As a general rule, the more money you make, whether in work generated income or capital gains, the more you will pay in taxes. But rules are meant to be broken, and there are ways to mitigate tax losses with the right planning and advice.
The after-tax return vs. the pretax return. Everyone wants their investments to perform well. But for many investors it’s their after-tax return that may make all the difference. After all, even if your portfolio is earning double-digit returns, it may not matter if you’re also losing a percent of those earnings to taxes.1
Holding onto assets. One method that may increase tax efficiency is to simply minimize buying and selling in order to manage your capital gains taxes. The idea is to pursue long-term gains, instead of seeking short-term gains through a series of steady transactions. In the words of Warren Buffett, “Only buy something that you’d be perfectly happy to hold if the market shut down for 10 years.”2
Remember, before making any financial decision speaking with a financial or tax professional is a great idea. A financial professional can help you formulate a strategy that incorporates your long-term goals and risk tolerance.
Tax-loss harvesting. Many savvy investors engage in selling certain securities at a loss to counterbalance capital gains. This means the capital losses they incur are applied against their capital gains, which lowers personal tax liability. But remember, you can take up to $3,000 in capital loss each year and can carry losses forward into subsequent ones.3
Assigning investments selectively to tax-deferred and taxable accounts. Another common tactic some investors use over the long run is placing tax-efficient investments into taxable accounts, while also placing less-tax-efficient investments in tax-advantaged accounts. This also depends heavily on how you have your investments allocated. Consulting a financial professional may help you decide if this is a smart move for your particular situation.4
The Takeaway. These are merely a few methods that some investors and high-income individuals might look at to manage their tax losses. These brief overview options should not be taken as investment, tax, or financial advice. If you are in a position to focus more attention on your tax efficiency plan, you should consult directly with a licensed professional for a more robust analysis of your situation.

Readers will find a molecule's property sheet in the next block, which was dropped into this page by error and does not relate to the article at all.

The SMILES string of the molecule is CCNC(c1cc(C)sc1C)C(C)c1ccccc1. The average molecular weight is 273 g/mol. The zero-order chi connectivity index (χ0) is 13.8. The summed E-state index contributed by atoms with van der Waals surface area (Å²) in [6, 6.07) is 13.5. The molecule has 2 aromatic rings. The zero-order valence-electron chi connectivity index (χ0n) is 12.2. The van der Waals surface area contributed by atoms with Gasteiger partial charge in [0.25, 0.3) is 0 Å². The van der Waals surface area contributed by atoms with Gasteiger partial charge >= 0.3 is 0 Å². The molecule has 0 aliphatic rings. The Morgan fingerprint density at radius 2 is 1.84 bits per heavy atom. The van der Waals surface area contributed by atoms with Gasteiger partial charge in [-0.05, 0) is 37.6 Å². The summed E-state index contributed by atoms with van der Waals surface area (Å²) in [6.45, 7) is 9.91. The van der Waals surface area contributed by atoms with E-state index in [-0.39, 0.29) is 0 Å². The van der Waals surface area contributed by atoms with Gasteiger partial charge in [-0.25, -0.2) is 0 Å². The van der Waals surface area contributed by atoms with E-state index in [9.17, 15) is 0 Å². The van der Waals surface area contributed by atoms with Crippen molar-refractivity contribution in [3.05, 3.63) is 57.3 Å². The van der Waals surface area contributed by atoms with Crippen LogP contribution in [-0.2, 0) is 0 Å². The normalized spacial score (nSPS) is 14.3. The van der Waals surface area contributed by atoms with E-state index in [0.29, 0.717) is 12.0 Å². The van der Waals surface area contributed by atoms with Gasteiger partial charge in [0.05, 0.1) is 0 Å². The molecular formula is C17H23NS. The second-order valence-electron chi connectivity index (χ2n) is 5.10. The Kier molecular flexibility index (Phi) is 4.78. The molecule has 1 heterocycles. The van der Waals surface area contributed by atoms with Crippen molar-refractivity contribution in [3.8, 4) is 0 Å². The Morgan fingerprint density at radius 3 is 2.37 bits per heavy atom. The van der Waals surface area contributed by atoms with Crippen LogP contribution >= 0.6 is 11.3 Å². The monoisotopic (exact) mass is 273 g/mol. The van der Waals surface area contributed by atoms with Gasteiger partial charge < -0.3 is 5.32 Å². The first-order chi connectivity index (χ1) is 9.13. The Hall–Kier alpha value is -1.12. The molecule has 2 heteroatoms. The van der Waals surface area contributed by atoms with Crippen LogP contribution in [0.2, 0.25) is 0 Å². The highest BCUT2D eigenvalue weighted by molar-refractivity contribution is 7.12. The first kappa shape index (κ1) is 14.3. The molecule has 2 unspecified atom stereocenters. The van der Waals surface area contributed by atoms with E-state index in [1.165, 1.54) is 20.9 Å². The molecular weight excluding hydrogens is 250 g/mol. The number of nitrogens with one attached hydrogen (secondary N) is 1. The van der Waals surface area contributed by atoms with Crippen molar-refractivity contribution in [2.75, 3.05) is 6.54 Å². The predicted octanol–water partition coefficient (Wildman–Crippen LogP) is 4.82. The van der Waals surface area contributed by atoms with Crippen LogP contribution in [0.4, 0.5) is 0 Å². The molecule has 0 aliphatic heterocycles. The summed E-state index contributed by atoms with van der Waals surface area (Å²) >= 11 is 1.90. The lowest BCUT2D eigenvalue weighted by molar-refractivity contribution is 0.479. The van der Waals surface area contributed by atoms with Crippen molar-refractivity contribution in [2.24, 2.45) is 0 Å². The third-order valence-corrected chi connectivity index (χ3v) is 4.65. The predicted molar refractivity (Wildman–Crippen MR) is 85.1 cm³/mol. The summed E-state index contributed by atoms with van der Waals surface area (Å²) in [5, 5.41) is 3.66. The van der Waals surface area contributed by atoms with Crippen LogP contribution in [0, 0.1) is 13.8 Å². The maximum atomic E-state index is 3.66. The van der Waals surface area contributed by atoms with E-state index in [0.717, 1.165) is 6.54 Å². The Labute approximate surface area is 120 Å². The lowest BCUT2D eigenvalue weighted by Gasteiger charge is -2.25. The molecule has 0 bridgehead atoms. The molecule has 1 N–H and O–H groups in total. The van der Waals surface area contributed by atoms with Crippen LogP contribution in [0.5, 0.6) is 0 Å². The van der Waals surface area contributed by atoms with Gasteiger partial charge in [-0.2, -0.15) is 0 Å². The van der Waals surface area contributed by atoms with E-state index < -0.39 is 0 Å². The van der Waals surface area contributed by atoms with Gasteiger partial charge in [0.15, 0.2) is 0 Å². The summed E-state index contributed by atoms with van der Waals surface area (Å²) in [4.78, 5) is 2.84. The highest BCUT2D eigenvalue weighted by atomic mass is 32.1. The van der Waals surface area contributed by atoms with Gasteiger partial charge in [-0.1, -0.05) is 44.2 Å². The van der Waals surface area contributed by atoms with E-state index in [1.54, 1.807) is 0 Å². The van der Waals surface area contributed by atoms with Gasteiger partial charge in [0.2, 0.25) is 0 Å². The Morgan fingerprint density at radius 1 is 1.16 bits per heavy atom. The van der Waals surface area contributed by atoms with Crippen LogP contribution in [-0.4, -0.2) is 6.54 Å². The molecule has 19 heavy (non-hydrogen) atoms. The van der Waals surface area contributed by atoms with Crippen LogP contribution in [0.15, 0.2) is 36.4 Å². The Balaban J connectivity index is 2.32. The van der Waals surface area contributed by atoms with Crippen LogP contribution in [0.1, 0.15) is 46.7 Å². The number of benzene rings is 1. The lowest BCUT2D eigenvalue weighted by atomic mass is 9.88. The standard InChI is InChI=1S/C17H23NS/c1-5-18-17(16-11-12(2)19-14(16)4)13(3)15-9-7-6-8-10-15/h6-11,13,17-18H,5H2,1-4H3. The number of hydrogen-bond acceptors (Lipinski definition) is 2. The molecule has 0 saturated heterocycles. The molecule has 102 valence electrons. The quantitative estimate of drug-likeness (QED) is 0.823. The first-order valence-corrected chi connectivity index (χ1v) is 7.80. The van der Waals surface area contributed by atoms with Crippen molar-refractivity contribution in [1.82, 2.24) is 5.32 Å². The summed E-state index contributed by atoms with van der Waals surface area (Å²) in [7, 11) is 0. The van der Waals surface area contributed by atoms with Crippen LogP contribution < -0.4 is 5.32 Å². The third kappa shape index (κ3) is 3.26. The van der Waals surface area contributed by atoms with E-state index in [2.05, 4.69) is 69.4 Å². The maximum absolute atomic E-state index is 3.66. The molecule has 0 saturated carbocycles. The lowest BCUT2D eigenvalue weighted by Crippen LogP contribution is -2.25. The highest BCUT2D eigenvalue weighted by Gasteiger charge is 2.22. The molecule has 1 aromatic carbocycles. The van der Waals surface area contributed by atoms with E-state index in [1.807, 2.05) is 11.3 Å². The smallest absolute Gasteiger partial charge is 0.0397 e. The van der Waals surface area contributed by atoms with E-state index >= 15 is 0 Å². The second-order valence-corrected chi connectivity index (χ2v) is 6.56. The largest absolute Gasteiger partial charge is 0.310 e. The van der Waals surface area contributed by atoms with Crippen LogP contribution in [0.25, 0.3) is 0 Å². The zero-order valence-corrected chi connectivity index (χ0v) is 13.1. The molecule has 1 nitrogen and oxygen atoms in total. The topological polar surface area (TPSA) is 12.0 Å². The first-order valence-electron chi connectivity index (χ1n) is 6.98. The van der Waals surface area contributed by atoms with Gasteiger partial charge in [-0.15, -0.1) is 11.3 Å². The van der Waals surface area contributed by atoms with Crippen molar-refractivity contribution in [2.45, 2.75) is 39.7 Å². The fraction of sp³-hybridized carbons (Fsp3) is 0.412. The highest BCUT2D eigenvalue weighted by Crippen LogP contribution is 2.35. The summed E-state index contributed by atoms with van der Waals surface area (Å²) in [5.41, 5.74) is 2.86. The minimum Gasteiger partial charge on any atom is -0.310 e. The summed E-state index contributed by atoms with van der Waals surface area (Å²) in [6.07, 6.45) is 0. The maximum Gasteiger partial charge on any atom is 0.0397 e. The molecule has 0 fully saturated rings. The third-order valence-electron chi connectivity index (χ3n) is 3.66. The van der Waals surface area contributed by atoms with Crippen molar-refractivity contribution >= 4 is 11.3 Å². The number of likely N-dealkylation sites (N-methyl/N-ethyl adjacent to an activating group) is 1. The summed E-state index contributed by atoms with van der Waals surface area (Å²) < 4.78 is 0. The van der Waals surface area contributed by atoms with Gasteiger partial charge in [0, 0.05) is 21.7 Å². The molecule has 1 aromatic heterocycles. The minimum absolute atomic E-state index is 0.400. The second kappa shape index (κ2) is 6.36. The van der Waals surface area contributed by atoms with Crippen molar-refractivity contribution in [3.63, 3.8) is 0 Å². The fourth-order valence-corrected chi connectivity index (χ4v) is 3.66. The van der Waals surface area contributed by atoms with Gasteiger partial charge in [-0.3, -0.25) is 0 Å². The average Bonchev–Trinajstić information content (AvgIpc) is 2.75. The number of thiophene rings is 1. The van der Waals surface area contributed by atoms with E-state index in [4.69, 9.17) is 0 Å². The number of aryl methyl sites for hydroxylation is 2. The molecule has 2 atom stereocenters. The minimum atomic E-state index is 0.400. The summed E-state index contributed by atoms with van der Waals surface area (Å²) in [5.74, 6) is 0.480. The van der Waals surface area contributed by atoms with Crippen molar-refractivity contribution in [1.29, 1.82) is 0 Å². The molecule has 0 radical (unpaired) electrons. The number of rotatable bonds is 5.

You can reach out to me directly at any time to go over your accounts and create a working strategy.
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This material was prepared by MarketingPro, Inc., and does not necessarily represent the views of the presenting party, nor their affiliates. This information has been derived from sources believed to be accurate. Please note – investing involves risk, and past performance is no guarantee of future results. The publisher is not engaged in rendering legal, accounting or other professional services. If assistance is needed, the reader is advised to engage the services of a competent professional. This information should not be construed as investment, tax or legal advice and may not be relied on for the purpose of avoiding any Federal tax penalty. This is neither a solicitation nor recommendation to purchase or sell any investment or insurance product or service, and should not be relied upon as such. All indices are unmanaged and are not illustrative of any particular investment.
1 – businessdictionary.com/definition/tax-efficiency.html [6/6/2019]
2 – brainyquote.com/quotes/warren_buffett_173492 [6/6/2019]
3 – fmgwebsites.com/mike.woods/resource-center/investment/a-taxing-story-capital-gains-and-losses [6/6/2019]
4 – confidentvision.com/resource-center/retirement/the-power-of-tax-deferred-growth [6/6/2019]